Curbing the childhood obesity epidemic requires sustained political commitment and the collaboration of many public and private stakeholders.

Governments, International Partners, Civil Society, NGO's and the Private Sector have vital roles to play in shaping healthy environments and making healthier diet options for children and adolescents affordable, and easily accessible. It is therefore WHO's objective to mobilize these partners and engage them in implementing the Global Strategy on Diet, Physical Activity and Health.

WHO supports the designation, the implementation, the monitoring and the leadership of actions. A multisectoral approach is essential for sustained progress: it mobilizes the combined energy, resources and expertise of all global stakeholders involved. 2

Population-based approaches to childhood obesity prevention - The document published by WHO, aims to provide Member States with an overview of the types of childhood obesity prevention interventions that can be undertaken at national, sub-national and local levels. The document first outlines guiding principles for the development of a population-based childhood obesity prevention strategy and then describes the approaches for population-based obesity prevention. There is a broad range of population-level actions that governments can take to prevent childhood obesity. A comprehensive childhood obesity prevention strategy will incorporate aspects of each of the key components. 8


13.3.3 Interventions[edit | edit source]

Please use this HELP:EDITING link for information about contributing and editing the book.


Interventions in weight management in cases of obesity and overweight

Section Energy and Body composition Weight management Interventions


A small percentage of obesity cases may be caused by genetic and endocrine reasons, but the large majority of cases of obesity are caused by environment reasons (socio-economic environment, inappropriate diet and lack of physical activity). The intervention has to be individual and normally consist in changing lifestyle (better nutrition, increase physical activity and when required for obesity type II and III the prescription of medicine and/or surgery).

Keywords: emotions, obesity, overweight, intervention, Mediterranean diet, exercise

Interventions in weight management in cases of obesity and overweight


A small percentage of obesity cases may be caused by genetic and endocrine reasons, but the large majority of cases of obesity are caused by environment reasons (inappropriate diet and lack of physical activity). Therefore the treatment of obesity has to be individual and customized for a given patient. In order to perform an appropriate intervention it is necessary to know the factors which have contributed to the obesity in a particular individual. It is easier and cheaper to prevent the pandemic obesity than to treat the pandemic obesity, once it has been established. The intervention has to be individual and normally consist in changing lifestyle (better nutrition, increase physical activity and when required for obesity type II and III the prescription of medicine and/or the bariatric surgery, bypass, etc.).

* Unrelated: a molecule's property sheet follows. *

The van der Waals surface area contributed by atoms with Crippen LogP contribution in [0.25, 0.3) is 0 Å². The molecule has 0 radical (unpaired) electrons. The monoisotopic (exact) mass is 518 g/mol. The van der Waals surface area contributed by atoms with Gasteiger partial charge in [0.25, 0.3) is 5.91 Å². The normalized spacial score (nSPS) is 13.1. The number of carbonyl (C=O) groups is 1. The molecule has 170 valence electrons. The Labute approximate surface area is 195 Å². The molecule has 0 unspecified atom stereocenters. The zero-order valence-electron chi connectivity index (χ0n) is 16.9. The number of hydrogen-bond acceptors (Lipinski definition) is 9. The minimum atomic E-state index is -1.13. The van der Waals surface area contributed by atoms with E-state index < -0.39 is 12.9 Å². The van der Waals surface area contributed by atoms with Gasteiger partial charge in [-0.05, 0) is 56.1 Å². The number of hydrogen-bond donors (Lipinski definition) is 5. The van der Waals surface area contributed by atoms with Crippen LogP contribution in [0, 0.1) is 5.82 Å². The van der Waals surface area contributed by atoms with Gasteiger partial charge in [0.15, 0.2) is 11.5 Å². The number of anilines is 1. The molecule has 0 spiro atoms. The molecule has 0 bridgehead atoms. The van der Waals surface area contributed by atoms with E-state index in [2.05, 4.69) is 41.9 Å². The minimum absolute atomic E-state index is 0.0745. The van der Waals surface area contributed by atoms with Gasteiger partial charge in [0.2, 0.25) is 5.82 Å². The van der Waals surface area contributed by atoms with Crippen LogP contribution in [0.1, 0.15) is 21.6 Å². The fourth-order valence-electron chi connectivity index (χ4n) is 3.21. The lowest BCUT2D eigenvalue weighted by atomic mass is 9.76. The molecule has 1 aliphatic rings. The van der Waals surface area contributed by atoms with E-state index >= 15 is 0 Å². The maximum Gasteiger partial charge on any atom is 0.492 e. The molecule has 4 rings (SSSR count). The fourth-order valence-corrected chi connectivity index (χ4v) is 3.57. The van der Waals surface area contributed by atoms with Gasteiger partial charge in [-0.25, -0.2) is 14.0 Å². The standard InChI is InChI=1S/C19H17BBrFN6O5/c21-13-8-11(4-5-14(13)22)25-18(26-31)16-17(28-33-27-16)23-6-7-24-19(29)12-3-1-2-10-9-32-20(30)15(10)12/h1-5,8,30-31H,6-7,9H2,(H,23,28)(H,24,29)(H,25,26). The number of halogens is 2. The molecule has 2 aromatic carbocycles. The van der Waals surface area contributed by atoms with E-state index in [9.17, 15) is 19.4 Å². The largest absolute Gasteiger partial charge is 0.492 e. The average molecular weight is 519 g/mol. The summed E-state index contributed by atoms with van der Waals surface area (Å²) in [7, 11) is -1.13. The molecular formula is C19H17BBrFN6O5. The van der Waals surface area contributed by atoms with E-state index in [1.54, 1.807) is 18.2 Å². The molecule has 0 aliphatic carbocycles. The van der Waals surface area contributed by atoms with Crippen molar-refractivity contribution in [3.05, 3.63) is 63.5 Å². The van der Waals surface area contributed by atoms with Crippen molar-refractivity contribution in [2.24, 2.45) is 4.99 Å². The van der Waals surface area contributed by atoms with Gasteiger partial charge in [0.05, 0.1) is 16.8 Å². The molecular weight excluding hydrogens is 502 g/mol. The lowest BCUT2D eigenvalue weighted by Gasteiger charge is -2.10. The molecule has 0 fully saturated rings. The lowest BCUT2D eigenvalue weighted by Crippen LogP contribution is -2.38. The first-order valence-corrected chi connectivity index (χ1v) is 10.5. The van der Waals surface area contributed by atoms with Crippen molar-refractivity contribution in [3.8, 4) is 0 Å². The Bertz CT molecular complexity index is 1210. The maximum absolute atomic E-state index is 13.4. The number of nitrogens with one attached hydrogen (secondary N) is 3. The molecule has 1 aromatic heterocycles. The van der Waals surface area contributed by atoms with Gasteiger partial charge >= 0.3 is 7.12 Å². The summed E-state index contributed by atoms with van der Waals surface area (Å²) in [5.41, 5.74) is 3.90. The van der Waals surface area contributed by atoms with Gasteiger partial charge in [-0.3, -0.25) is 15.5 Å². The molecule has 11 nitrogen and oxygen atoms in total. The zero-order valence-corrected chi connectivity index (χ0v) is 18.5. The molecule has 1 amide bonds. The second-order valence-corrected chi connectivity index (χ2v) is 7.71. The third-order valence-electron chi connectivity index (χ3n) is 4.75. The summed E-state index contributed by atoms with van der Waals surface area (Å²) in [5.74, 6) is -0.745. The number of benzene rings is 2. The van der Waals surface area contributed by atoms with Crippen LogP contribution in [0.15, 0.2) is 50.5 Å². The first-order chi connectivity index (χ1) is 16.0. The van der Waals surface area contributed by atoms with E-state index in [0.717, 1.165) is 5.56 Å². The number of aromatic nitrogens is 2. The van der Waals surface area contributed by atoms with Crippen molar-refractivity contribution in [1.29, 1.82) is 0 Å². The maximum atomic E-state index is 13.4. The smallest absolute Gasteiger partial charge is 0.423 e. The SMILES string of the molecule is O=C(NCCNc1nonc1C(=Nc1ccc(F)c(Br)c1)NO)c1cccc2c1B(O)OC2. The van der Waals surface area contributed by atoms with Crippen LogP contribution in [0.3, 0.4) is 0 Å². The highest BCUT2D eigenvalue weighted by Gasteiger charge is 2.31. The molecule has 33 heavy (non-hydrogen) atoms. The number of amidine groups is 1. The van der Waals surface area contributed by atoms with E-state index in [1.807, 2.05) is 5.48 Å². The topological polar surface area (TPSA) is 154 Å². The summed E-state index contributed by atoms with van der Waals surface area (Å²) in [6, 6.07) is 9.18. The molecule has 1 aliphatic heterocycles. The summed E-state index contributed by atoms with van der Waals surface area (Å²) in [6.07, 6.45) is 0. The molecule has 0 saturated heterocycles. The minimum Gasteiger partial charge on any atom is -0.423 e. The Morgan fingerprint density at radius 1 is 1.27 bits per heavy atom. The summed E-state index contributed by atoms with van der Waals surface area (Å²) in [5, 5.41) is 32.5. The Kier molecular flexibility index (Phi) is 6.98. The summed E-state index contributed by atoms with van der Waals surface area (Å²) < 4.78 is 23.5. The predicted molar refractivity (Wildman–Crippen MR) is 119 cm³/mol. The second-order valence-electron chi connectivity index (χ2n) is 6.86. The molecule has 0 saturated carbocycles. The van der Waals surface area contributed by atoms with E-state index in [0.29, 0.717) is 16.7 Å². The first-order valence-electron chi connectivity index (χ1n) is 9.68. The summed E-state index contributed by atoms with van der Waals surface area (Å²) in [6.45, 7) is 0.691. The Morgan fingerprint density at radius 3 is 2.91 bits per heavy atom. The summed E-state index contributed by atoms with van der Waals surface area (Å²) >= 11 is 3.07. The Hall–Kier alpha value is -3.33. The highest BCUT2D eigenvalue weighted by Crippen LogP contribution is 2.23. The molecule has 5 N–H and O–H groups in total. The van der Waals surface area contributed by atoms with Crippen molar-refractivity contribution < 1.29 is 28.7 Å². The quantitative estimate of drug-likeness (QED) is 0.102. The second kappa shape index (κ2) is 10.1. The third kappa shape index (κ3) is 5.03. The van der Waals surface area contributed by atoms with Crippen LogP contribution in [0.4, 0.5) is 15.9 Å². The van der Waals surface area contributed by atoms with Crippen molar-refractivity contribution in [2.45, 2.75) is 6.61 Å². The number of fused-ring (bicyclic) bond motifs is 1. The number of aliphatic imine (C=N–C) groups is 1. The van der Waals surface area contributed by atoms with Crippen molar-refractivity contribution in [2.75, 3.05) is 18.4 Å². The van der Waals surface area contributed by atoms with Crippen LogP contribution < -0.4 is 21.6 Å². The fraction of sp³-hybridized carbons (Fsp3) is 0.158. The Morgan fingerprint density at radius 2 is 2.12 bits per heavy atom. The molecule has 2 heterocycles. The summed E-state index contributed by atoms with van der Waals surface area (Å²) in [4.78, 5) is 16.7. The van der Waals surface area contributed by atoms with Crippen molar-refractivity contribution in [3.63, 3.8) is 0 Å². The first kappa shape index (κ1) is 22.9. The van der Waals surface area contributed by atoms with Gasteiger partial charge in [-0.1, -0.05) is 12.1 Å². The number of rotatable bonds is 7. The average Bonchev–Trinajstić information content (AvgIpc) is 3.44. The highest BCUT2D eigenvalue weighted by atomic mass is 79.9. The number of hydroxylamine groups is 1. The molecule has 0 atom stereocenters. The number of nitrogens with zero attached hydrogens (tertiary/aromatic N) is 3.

Influence of genetic endowment

The genetic factors predisposing to obesity are not yet well understood. A genome-wide search for type 2 diabetes-susceptibility genes identified a common variant in the FTO (fat mass and obesity associated) gene that predisposes to diabetes through an effect on body mass index (BMI). To identify common variants influencing body mass index (BMI), the study have analyzed genome-wide association data from 16,876 individuals of European descent. The main results have confirmed the BMI association in 60,352 adults (per-allele effect = 0.05 Z-score units; P = 2.8 x 10(-15)) and 5,988 children aged 7–11 (0.13 Z-score units; P = 1.5 x 10(-8)). In case-control analyses (n = 10,583), the odds for severe childhood obesity reached 1.30 (P = 8.0 x 10(-11)) (1)

Other studies have shown as well that In European general populations, the combined effects of common polymorphisms in FTO and MC4R are therefore additive, predictive of obesity and T2D, and may be influenced by interactions with physical activity levels and gender, respectively (2)

Common MC4R variants contribute to variation in BMI and obesity risk in the general population. Of particular interest is the finding from genome-wide association studies that suggests that the region downstream of MC4R contributes to its regulation (3)

According to the findings of a recent study, people who have a mutation in the gene APOA2 (which regulates a component of HDL or good cholesterol) have a higher risk of obesity if they have a diet rich in saturated fats. The CC genotype was associated with a 6.8% greater BMI in those consuming a high (P = 0.018), but not a low (P = 0.316) saturated fat diet (4)